I went back and tried to do some more research on my question about the death of the outlaws...there were nine at the start of the raid of the McCandles ranch...

    John Fain - Michael shot him at the end of the film
    Will Fain - Jake shot him at the start of the big shootout
    "Pop" Dawson - James shot him standing in a doorway during shootout
    John Goodfellow - Jake got him with a pitchfork at the end of the big shootout
    Trooper - Sam shot him from atop a wall during big shootout
    "Kid" Duffy - Michael shot him off the bell-tower
    O'Brien - James shot him off a rock during big shootout
    Billy Devries - Shot during the opening raid on the McCandles ranch
    Walt Devries - ?? The mystery bandit...whatever happened to him?

    As was said earlier, only 7 are shown to leave the McCandles ranch, and I have yet to try and count them later in the film. I will have to watch closer next time...unless someone else can solve this mystery.


    We have watched Big Jake probably 20 times, and we still have a tough time accounting for the death of all the outlaws. There were nine men at the beginning, one killed during the rampage at the McCandles ranch...leaving eight. Then as we counted them off at the end, it seems like there should be one left. But then maybe the goof mentioned on page one of this thread explains it, in that only seven rode away from the McCandles ranch, though only one was killed. Is it possible that someone else was killed and they cut the scene? Anybody know which character introduced at the beginning is the one that went missing? Next time I watch it, I am gonna write it all down, and check them off as they go.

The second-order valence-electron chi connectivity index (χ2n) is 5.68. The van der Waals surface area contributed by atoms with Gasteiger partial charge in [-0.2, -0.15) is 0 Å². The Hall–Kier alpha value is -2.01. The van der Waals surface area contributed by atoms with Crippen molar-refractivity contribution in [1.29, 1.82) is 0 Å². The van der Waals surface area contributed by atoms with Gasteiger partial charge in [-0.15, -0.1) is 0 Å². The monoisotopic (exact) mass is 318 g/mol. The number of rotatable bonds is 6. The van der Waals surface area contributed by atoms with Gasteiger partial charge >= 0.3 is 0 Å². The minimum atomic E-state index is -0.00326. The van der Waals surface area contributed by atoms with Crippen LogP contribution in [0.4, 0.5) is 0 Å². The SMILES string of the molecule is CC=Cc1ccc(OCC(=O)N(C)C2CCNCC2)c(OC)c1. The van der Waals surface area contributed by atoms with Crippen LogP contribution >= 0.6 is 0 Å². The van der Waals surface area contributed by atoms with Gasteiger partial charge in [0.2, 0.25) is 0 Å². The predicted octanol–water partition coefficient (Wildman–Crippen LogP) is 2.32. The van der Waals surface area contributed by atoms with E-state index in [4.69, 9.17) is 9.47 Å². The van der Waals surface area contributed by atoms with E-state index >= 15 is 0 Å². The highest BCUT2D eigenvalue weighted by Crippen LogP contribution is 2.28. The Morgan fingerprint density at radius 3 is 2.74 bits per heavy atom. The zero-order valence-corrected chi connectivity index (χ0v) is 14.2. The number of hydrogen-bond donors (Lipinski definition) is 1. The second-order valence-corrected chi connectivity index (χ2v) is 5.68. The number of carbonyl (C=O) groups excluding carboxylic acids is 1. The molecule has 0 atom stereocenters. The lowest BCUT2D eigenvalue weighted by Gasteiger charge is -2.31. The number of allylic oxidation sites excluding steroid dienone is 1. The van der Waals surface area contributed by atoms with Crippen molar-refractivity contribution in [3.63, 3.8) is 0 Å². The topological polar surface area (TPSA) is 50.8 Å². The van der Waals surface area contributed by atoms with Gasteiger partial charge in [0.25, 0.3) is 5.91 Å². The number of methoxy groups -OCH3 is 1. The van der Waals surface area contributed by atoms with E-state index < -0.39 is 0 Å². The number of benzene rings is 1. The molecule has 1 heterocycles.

I know I said it before, but I just love this film. As Gabby said, "someone has come to town!" And that someone of course was Wayne. I think I have pointed it out before too that this Western, is the FIRST in which Wayne solidified all the characteristics of his Western character personna. He dropped the "aw shucks I am just a simple cow-hand" element of his character that you see in Stagecoach, Dark Command, In Old California, and War of the Wildcats. For the first time, His western character is tough, smart, and not to be shown-up by anyone. From this western forward, his character would change very little.


    Another thought I had about this film, was that they portrayed a sitting president (T.R.) as a character in the film.

    Question: Are there any other Wayne films that has as one of its characters the president of the U.S.? I cannot think of any others.

    The first part is highly enjoyable, Hunk trying to besiege Cat, and Dan constantly coming between them. Dekker is very good in these not-so-bad bad guy roles. The run for the oil delivery post is too much, how many wagons and barrels they loose and still fulfill their agreement?

    Yeah, we noticed that too. It seemed like they lost more oil than they started out with, and yet arrived with plenty to spare!

    Have to love Gabby in these films though....other than him, War of Wildcats is basically the same as In Old California, except its oil, instead of gold.


    I think that in a way, They Were Expendable really ended with a victory, in that the top brass finally saw the value of the PT boats...but obviously the circumstances were tragic. Interesting too that Ward Bond's crutch was for the real leg injury he sustained when hit by a car. Before the scene where he was shot in the PT boat, Bond is never seen walking in the film...because he couldn't without the crutch. We just watched the film for the third it was good.